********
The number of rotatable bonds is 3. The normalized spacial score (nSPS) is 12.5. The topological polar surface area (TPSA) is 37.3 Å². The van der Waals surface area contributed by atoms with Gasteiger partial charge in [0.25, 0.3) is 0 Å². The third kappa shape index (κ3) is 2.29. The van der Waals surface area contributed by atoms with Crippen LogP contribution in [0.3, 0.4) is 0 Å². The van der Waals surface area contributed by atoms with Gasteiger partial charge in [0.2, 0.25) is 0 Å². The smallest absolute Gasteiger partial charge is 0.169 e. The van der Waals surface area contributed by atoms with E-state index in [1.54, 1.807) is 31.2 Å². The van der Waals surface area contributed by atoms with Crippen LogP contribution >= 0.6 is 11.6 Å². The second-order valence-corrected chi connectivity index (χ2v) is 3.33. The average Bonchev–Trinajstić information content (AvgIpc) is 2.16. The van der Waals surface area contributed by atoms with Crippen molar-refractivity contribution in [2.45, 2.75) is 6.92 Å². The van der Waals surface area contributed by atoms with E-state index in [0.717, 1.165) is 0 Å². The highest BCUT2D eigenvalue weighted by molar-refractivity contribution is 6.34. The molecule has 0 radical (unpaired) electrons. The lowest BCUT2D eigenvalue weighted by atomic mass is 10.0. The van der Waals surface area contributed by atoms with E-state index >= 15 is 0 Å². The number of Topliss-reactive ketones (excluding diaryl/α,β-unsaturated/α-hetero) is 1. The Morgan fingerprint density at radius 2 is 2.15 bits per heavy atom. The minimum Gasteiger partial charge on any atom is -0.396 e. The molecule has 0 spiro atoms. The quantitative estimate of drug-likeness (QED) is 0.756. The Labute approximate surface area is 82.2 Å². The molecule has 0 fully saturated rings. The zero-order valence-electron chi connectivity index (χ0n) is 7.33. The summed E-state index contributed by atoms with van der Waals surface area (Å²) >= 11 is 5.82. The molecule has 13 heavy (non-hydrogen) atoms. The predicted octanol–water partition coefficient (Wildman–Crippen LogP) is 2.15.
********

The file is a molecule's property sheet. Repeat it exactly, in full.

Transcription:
The number of rotatable bonds is 3. The normalized spacial score (nSPS) is 12.5. The topological polar surface area (TPSA) is 37.3 Å². The van der Waals surface area contributed by atoms with Gasteiger partial charge in [0.25, 0.3) is 0 Å². The third kappa shape index (κ3) is 2.29. The van der Waals surface area contributed by atoms with Crippen LogP contribution in [0.3, 0.4) is 0 Å². The van der Waals surface area contributed by atoms with Gasteiger partial charge in [0.2, 0.25) is 0 Å². The smallest absolute Gasteiger partial charge is 0.169 e. The van der Waals surface area contributed by atoms with E-state index in [1.54, 1.807) is 31.2 Å². The van der Waals surface area contributed by atoms with Crippen LogP contribution >= 0.6 is 11.6 Å². The second-order valence-corrected chi connectivity index (χ2v) is 3.33. The average Bonchev–Trinajstić information content (AvgIpc) is 2.16. The van der Waals surface area contributed by atoms with Crippen molar-refractivity contribution in [2.45, 2.75) is 6.92 Å². The van der Waals surface area contributed by atoms with E-state index in [0.717, 1.165) is 0 Å². The highest BCUT2D eigenvalue weighted by molar-refractivity contribution is 6.34. The molecule has 0 radical (unpaired) electrons. The lowest BCUT2D eigenvalue weighted by atomic mass is 10.0. The van der Waals surface area contributed by atoms with E-state index >= 15 is 0 Å². The number of Topliss-reactive ketones (excluding diaryl/α,β-unsaturated/α-hetero) is 1. The Morgan fingerprint density at radius 2 is 2.15 bits per heavy atom. The minimum Gasteiger partial charge on any atom is -0.396 e. The molecule has 0 spiro atoms. The quantitative estimate of drug-likeness (QED) is 0.756. The Labute approximate surface area is 82.2 Å². The molecule has 0 fully saturated rings. The zero-order valence-electron chi connectivity index (χ0n) is 7.33. The summed E-state index contributed by atoms with van der Waals surface area (Å²) >= 11 is 5.82. The molecule has 13 heavy (non-hydrogen) atoms. The predicted octanol–water partition coefficient (Wildman–Crippen LogP) is 2.15.